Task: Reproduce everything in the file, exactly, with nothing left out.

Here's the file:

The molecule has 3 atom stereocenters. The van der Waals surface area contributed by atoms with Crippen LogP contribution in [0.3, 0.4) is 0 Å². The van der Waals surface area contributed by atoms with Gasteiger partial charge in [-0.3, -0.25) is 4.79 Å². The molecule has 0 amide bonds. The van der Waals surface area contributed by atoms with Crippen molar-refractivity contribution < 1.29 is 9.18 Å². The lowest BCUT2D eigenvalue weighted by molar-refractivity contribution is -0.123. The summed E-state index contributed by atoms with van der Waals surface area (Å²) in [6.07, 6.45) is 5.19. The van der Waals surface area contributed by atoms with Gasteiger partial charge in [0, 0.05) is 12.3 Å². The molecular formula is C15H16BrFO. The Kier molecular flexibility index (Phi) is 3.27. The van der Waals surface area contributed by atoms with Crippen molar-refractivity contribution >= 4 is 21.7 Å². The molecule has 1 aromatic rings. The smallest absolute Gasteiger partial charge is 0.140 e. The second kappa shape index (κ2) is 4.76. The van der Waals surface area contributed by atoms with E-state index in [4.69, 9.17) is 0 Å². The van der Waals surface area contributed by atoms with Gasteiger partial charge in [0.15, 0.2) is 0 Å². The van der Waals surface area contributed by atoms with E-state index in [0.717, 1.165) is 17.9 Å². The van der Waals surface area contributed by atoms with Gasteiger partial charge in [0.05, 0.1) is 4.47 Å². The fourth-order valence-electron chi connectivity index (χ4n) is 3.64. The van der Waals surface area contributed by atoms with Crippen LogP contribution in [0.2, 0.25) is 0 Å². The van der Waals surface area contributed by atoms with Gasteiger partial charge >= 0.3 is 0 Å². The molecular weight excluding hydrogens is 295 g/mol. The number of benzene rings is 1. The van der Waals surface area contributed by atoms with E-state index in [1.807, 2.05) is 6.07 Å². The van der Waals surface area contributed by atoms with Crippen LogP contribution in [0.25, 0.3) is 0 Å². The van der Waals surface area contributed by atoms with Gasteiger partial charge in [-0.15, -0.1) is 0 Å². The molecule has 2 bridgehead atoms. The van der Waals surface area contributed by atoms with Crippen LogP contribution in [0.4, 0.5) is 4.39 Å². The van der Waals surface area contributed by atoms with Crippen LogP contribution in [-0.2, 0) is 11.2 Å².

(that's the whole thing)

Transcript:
The molecule has 3 atom stereocenters. The van der Waals surface area contributed by atoms with Crippen LogP contribution in [0.3, 0.4) is 0 Å². The van der Waals surface area contributed by atoms with Gasteiger partial charge in [-0.3, -0.25) is 4.79 Å². The molecule has 0 amide bonds. The van der Waals surface area contributed by atoms with Crippen molar-refractivity contribution < 1.29 is 9.18 Å². The lowest BCUT2D eigenvalue weighted by molar-refractivity contribution is -0.123. The summed E-state index contributed by atoms with van der Waals surface area (Å²) in [6.07, 6.45) is 5.19. The van der Waals surface area contributed by atoms with Gasteiger partial charge in [0, 0.05) is 12.3 Å². The molecular formula is C15H16BrFO. The Kier molecular flexibility index (Phi) is 3.27. The van der Waals surface area contributed by atoms with Crippen molar-refractivity contribution >= 4 is 21.7 Å². The molecule has 1 aromatic rings. The smallest absolute Gasteiger partial charge is 0.140 e. The second kappa shape index (κ2) is 4.76. The van der Waals surface area contributed by atoms with E-state index in [4.69, 9.17) is 0 Å². The van der Waals surface area contributed by atoms with Gasteiger partial charge in [0.15, 0.2) is 0 Å². The van der Waals surface area contributed by atoms with E-state index in [0.717, 1.165) is 17.9 Å². The van der Waals surface area contributed by atoms with Gasteiger partial charge in [0.05, 0.1) is 4.47 Å². The fourth-order valence-electron chi connectivity index (χ4n) is 3.64. The van der Waals surface area contributed by atoms with Crippen LogP contribution in [0.2, 0.25) is 0 Å². The van der Waals surface area contributed by atoms with Gasteiger partial charge >= 0.3 is 0 Å². The molecular weight excluding hydrogens is 295 g/mol. The number of benzene rings is 1. The van der Waals surface area contributed by atoms with E-state index in [1.807, 2.05) is 6.07 Å². The van der Waals surface area contributed by atoms with Crippen LogP contribution in [0.25, 0.3) is 0 Å². The van der Waals surface area contributed by atoms with Gasteiger partial charge in [-0.15, -0.1) is 0 Å². The molecule has 2 bridgehead atoms. The van der Waals surface area contributed by atoms with Crippen LogP contribution in [0.4, 0.5) is 4.39 Å². The van der Waals surface area contributed by atoms with Crippen LogP contribution in [-0.2, 0) is 11.2 Å².